Cyberpunk 2077 was announced more than 8 years ago in May of 2012 and was officially unveiled to the world via a “Title Trailer” in October of 2012. More than 8 years later, the game is merely a few days away from being released after a long development and marketing cycle.
Cyberpunk 2077 will be a landmark game. A game of this scale and scope doesn’t come out very often, and it will dominate the discussion cycle for a long time after it releases. In many ways, it’s a cultural event when it comes to gaming, and it’s something that will be impossible to ignore.
The question that surrounds Cyberpunk 2077 is if it is even possible for the game to live up to the monumental hype surrounding it. Eight years is a long time for anything to exist, and for nearly a decade gamers have been anticipating, theorising, imagining a world they have yet to step into. These eight years have felt like eighty for multiple reasons, and a lot has happened in the world and a lot has impacted the discourse of the game.
What needs the most attention is the controversy surrounding the game and CD Project Red. There have been several accusations and discussions around transphobia, crunch culture, and other worrying and toxic actions. A lot of what has transpired has been worrying, and a lot of great points have been made about what message CDPR is sending with their imagery and comments. In a game where you can be anyone, why do some marginalised communities have to be made sideshow attractions of in order to sell the game? It could have done that on it’s own.
For these transgressions alone it is understandable why anyone would be put off by Cyberpunk 2077 and CDPR at large. We encourage anyone who is either disinterested or interested in this game to read a recent article from Stacey Henley over at Polygon as well as very well put together thread over at Resetera. It does a great job of discussing the many issues surrounding the game and gives a valuable and important perspective on how CDPR is marketing this game to the detriment of others.
There is also the issue of crunch, which has been a hot topic over the past few years and CDPR has often been at center stage. The game has been delayed multiple times, which gives the developers more time to complete the game, but also means a lot more crunch. Jason Schreier has done a good job reporting on this issue, including the CEO telling his investors one story while telling his employees another.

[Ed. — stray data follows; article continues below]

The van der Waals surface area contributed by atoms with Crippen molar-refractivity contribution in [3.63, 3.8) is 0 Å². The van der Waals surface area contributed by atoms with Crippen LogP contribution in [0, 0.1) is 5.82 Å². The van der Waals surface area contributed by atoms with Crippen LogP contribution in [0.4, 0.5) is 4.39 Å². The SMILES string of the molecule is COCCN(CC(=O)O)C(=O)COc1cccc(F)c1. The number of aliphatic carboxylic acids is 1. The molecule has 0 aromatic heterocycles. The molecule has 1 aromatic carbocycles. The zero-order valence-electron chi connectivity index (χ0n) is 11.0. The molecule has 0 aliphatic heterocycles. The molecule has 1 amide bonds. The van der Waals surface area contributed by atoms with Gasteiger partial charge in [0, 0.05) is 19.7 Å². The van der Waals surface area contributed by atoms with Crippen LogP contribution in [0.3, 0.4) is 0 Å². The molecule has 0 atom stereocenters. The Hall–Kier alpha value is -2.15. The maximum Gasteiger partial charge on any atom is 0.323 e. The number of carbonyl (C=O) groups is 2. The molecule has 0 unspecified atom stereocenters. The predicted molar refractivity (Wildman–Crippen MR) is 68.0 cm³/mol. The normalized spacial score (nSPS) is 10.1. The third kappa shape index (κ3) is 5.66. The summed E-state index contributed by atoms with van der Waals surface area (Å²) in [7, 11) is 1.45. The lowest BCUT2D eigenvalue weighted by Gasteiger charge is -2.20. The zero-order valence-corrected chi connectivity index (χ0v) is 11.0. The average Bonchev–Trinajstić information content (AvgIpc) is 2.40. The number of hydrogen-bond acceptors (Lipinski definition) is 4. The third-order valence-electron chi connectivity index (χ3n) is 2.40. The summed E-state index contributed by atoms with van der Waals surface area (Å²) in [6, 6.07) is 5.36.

Strictly on the basis of the game itself, it may be impossible to live up to the hype based on its own merits. An Open World game in a futuristic, “Cyberpunk” setting made by the team who created The Witcher 3 is a dream game to many. The initial reveal at E3 2018 was incredible and showed a slice of what was possible.
It also explains why the above points can cause so much frustration to the ones hurt by them. How can you argue against the biggest game of 2020 and an army of passionate, dedicated fans, fuelled by a marketing cycle powered by a well funded developer and publisher? The toxicity on Twitter and social media in general when these points are raised makes it clear that this second coming in video games may not be questioned. It may only be “enjoyed”.
E3 2019 introduced Keanu Reeves as a persistent character – Johnny Silverhands – in the game, making this a truly cultural crossover and pushing the game into the mainstream. The game felt significant before this moment, but after E3 2019 it transcended previously held boundaries.
With only a few days remaining, it is hard to grasp exactly what we will be getting. Will we be getting the “next generation of open world adventure” CDPR has alluded too? Will the games world and it’s inclusion of being able to “be anyone or anything” soften a marketing campaign and history of behaviour that has often gone too far?
That is what a lot of people are hoping for, and we only have a few days to see what the game is all about when it is here, standing on it’s own.
But for a product set in a world where you fight against the system, against corporations and corruption, the company that built Cyberpunk 2077 seemed to ignore the human costs in order to sell its product to you.
Bear them in mind when you play.